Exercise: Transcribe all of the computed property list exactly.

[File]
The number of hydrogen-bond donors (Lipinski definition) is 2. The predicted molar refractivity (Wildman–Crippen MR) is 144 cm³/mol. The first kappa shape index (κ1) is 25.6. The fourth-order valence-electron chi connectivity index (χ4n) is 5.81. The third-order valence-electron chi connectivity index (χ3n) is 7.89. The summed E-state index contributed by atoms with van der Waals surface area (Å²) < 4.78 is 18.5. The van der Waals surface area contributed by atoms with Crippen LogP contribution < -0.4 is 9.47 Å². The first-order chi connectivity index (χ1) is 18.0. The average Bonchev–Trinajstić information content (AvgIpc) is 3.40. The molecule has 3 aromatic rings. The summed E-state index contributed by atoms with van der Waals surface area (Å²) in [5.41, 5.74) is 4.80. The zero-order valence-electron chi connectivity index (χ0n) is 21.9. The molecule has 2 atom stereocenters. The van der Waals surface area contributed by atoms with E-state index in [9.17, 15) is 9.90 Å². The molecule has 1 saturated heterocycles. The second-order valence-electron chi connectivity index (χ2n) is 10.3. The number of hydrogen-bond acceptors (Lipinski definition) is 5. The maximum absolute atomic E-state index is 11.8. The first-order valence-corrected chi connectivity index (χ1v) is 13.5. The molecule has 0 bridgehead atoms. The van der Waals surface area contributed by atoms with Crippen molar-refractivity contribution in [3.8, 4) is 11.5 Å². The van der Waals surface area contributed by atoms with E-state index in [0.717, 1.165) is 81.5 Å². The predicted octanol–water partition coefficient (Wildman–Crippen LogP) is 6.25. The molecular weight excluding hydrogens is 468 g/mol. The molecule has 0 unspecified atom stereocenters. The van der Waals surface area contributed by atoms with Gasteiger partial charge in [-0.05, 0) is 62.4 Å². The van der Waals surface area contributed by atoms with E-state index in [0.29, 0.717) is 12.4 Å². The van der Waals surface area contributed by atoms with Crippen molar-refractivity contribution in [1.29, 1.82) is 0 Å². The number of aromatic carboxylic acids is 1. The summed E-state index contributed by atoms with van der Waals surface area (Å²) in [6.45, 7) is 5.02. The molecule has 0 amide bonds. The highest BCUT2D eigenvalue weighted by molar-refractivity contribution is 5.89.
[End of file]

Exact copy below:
The number of hydrogen-bond donors (Lipinski definition) is 2. The predicted molar refractivity (Wildman–Crippen MR) is 144 cm³/mol. The first kappa shape index (κ1) is 25.6. The fourth-order valence-electron chi connectivity index (χ4n) is 5.81. The third-order valence-electron chi connectivity index (χ3n) is 7.89. The summed E-state index contributed by atoms with van der Waals surface area (Å²) < 4.78 is 18.5. The van der Waals surface area contributed by atoms with Crippen LogP contribution < -0.4 is 9.47 Å². The first-order chi connectivity index (χ1) is 18.0. The average Bonchev–Trinajstić information content (AvgIpc) is 3.40. The molecule has 3 aromatic rings. The summed E-state index contributed by atoms with van der Waals surface area (Å²) in [5.41, 5.74) is 4.80. The zero-order valence-electron chi connectivity index (χ0n) is 21.9. The molecule has 2 atom stereocenters. The van der Waals surface area contributed by atoms with E-state index in [9.17, 15) is 9.90 Å². The molecule has 1 saturated heterocycles. The second-order valence-electron chi connectivity index (χ2n) is 10.3. The number of hydrogen-bond acceptors (Lipinski definition) is 5. The maximum absolute atomic E-state index is 11.8. The first-order valence-corrected chi connectivity index (χ1v) is 13.5. The molecule has 0 bridgehead atoms. The van der Waals surface area contributed by atoms with Crippen molar-refractivity contribution in [3.8, 4) is 11.5 Å². The van der Waals surface area contributed by atoms with E-state index in [0.717, 1.165) is 81.5 Å². The predicted octanol–water partition coefficient (Wildman–Crippen LogP) is 6.25. The molecular weight excluding hydrogens is 468 g/mol. The molecule has 0 unspecified atom stereocenters. The van der Waals surface area contributed by atoms with Gasteiger partial charge in [-0.05, 0) is 62.4 Å². The van der Waals surface area contributed by atoms with E-state index in [0.29, 0.717) is 12.4 Å². The van der Waals surface area contributed by atoms with Crippen molar-refractivity contribution in [1.29, 1.82) is 0 Å². The number of aromatic carboxylic acids is 1. The summed E-state index contributed by atoms with van der Waals surface area (Å²) in [6.45, 7) is 5.02. The molecule has 0 amide bonds. The highest BCUT2D eigenvalue weighted by molar-refractivity contribution is 5.89.